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Shell’s Sakhalin deal under threat

Russia may sue Royal Dutch Shell's Sakhalin group in international courts to claim billions of dollars in damages or even scrap the $22 billion (11.5 billion pounds) production sharing deal, a Russian official said on Friday.

Oleg Mitvol, deputy head of environmental agency RosPrirodNadzor, said his agency had received a plan from Sakhalin-2 on how the company intended to rectify ecological damage but considered that it was "not serious".

"We are talking to lawyers and determining our position to file for damages according to international law. The place would be Stockholm and it would be the law of New York," Mitvol said.

The Sakhalin-2 oil and gas project has come under pressure since last year when it doubled cost estimates for the world's largest liquefied natural gas (LNG.L: Quote, Profile, Research) scheme.

Shell declined to comment on Mitvol's remarks and the fate of the production sharing agreement, which was signed in the mid-1990s when Russia was desperate to attract foreign money at a time of low oil prices.

The Kremlin is now seeking to limit foreign involvement in the strategic energy sector and has also threatened ventures involving BP and Exxon Mobil with legal and administrative measures. On Friday BP's joint venture TNK-BP said it had paid $1.44 billion in back taxes, a source close to the company said.

The doubling of costs has infuriated Russian gas monopoly Gazprom, which was planning to take a quarter of the project, and analysts say the pressure is designed to force Shell to cede a stake cheaply, or face further delays.

PLAN "NOT SERIOUS"

Sakhalin-2 is due to supply clients in Asia and the United States from mid-2008 and Shell has said that any significant delay would damage Russia's reputation and cost the country and the company up to $10 billion in lost profits.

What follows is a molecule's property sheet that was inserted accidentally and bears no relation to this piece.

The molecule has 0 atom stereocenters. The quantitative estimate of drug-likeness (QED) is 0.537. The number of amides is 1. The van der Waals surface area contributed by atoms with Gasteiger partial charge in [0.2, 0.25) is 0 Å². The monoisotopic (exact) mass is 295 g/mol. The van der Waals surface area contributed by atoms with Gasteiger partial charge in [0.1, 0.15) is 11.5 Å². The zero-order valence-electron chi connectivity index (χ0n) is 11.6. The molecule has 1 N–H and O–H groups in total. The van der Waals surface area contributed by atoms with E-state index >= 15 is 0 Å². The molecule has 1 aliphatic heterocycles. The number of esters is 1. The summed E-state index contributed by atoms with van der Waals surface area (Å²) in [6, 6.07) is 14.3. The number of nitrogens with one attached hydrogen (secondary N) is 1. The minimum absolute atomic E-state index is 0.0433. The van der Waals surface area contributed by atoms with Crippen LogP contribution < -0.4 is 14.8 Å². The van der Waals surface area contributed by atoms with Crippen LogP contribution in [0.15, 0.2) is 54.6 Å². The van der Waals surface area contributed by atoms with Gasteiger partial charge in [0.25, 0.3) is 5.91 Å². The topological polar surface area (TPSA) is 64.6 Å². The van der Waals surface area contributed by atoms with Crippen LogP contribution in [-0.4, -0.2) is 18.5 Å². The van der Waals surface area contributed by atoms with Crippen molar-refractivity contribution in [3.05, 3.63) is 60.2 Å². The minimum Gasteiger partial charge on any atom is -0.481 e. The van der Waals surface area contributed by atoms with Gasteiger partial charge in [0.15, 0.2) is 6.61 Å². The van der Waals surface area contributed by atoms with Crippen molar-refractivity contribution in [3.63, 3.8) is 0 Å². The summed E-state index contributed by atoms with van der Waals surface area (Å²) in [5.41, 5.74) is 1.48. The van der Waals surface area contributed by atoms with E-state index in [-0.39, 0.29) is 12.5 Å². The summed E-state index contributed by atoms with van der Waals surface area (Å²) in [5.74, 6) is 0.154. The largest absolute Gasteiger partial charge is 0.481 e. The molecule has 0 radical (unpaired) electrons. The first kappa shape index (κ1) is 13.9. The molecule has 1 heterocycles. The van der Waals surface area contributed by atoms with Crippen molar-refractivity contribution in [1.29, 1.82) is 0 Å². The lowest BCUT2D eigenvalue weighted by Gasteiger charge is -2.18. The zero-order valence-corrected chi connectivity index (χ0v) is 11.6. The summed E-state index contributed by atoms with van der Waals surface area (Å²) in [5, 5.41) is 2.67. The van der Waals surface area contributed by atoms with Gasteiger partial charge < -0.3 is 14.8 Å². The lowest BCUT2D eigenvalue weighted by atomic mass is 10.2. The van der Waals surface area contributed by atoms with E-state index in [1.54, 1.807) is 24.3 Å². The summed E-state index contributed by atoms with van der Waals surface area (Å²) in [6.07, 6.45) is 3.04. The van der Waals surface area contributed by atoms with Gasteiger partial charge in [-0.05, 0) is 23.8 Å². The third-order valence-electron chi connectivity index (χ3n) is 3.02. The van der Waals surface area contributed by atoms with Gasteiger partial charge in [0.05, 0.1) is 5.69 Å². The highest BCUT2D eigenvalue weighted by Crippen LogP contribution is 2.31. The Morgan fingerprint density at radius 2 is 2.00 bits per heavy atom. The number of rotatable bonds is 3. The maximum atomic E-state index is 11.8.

The agency accuses Sakhalin-2 of polluting the bay near the LNG plant and cutting too many trees while building an 800-km (497 miles) pipeline across the Pacific island.

The Sakhalin Energy group, minority owned by Japan's Mitsui and Mitsubishi, had earlier said it had put most of the violations right.

On Friday, it said it had this week filed an environmental action plan covering issues from river crossings to management of excavated soil. It said it would revise the plan as soon as it got the official results of site inspections.

Mitvol said he did not like the new action plan.

"It is not serious. It is a joke collection. We had expected to see technical solutions and they are dealing with small local problems such as cones collection," Mitvol said.

Mitvol has made many strong statements about Sakhalin-2. Higher government and Kremlin officials have never tried to play them down, despite taking a softer line themselves.

Mitvol said that the longer Sakhalin-2 delayed "serious action", the more it had to lose.

"We will insist on a detailed technical action plan from them. Otherwise around next summer we could file for PSA cancellation under the law of New York," he said.

Under the production sharing deal, all differences must be considered by a Stockholm arbitration under the law of New York.

Mitvol said his agency was planning to demand that Sakhalin-2 compensate for ecological damage and lost profits under any scenario.

"Sakhalin Energy was quite helpful when they said lost profits could amount to $10 billion," he said.

He said a number of Sakhalin-2 sub-contractors had already started paying for damages and had so far paid $300,000. "It is just the begining," he said.

© Reuters

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